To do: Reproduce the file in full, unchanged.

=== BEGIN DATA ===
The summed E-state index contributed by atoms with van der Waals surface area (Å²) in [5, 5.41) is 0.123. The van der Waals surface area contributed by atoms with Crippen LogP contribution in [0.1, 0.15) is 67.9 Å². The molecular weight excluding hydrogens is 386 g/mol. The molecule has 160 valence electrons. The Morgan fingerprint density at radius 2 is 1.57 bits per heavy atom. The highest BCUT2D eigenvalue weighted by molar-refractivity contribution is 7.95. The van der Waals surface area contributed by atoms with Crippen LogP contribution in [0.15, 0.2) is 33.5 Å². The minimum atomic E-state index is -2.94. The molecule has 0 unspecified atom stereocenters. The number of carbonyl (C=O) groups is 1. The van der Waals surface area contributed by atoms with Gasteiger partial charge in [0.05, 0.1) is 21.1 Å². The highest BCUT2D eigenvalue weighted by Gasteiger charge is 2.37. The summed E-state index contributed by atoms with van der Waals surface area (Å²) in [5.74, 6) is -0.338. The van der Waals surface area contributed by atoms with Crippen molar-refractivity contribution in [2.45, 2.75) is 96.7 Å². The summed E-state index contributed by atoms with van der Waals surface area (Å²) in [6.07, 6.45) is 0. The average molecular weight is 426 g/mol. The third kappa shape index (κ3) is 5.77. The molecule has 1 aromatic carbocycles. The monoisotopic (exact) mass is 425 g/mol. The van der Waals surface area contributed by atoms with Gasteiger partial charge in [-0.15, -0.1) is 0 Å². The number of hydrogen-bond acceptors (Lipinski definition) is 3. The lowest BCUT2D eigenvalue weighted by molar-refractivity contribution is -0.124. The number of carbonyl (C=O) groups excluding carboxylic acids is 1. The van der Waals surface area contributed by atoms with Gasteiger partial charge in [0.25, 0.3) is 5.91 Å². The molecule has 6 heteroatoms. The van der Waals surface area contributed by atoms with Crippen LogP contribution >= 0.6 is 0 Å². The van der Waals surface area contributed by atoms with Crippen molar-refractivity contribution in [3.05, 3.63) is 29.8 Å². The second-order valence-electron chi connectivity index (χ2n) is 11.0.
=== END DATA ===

The summed E-state index contributed by atoms with van der Waals surface area (Å²) in [5, 5.41) is 0.123. The van der Waals surface area contributed by atoms with Crippen LogP contribution in [0.1, 0.15) is 67.9 Å². The molecular weight excluding hydrogens is 386 g/mol. The molecule has 160 valence electrons. The Morgan fingerprint density at radius 2 is 1.57 bits per heavy atom. The highest BCUT2D eigenvalue weighted by molar-refractivity contribution is 7.95. The van der Waals surface area contributed by atoms with Crippen LogP contribution in [0.15, 0.2) is 33.5 Å². The minimum atomic E-state index is -2.94. The molecule has 0 unspecified atom stereocenters. The number of carbonyl (C=O) groups is 1. The van der Waals surface area contributed by atoms with Gasteiger partial charge in [0.05, 0.1) is 21.1 Å². The highest BCUT2D eigenvalue weighted by Gasteiger charge is 2.37. The summed E-state index contributed by atoms with van der Waals surface area (Å²) in [5.74, 6) is -0.338. The van der Waals surface area contributed by atoms with Crippen molar-refractivity contribution in [2.45, 2.75) is 96.7 Å². The summed E-state index contributed by atoms with van der Waals surface area (Å²) in [6.07, 6.45) is 0. The average molecular weight is 426 g/mol. The third kappa shape index (κ3) is 5.77. The molecule has 1 aromatic carbocycles. The monoisotopic (exact) mass is 425 g/mol. The van der Waals surface area contributed by atoms with Gasteiger partial charge in [-0.15, -0.1) is 0 Å². The number of hydrogen-bond acceptors (Lipinski definition) is 3. The lowest BCUT2D eigenvalue weighted by molar-refractivity contribution is -0.124. The number of carbonyl (C=O) groups excluding carboxylic acids is 1. The van der Waals surface area contributed by atoms with Gasteiger partial charge in [0.25, 0.3) is 5.91 Å². The molecule has 6 heteroatoms. The van der Waals surface area contributed by atoms with Crippen LogP contribution >= 0.6 is 0 Å². The van der Waals surface area contributed by atoms with Crippen molar-refractivity contribution in [3.05, 3.63) is 29.8 Å². The second-order valence-electron chi connectivity index (χ2n) is 11.0.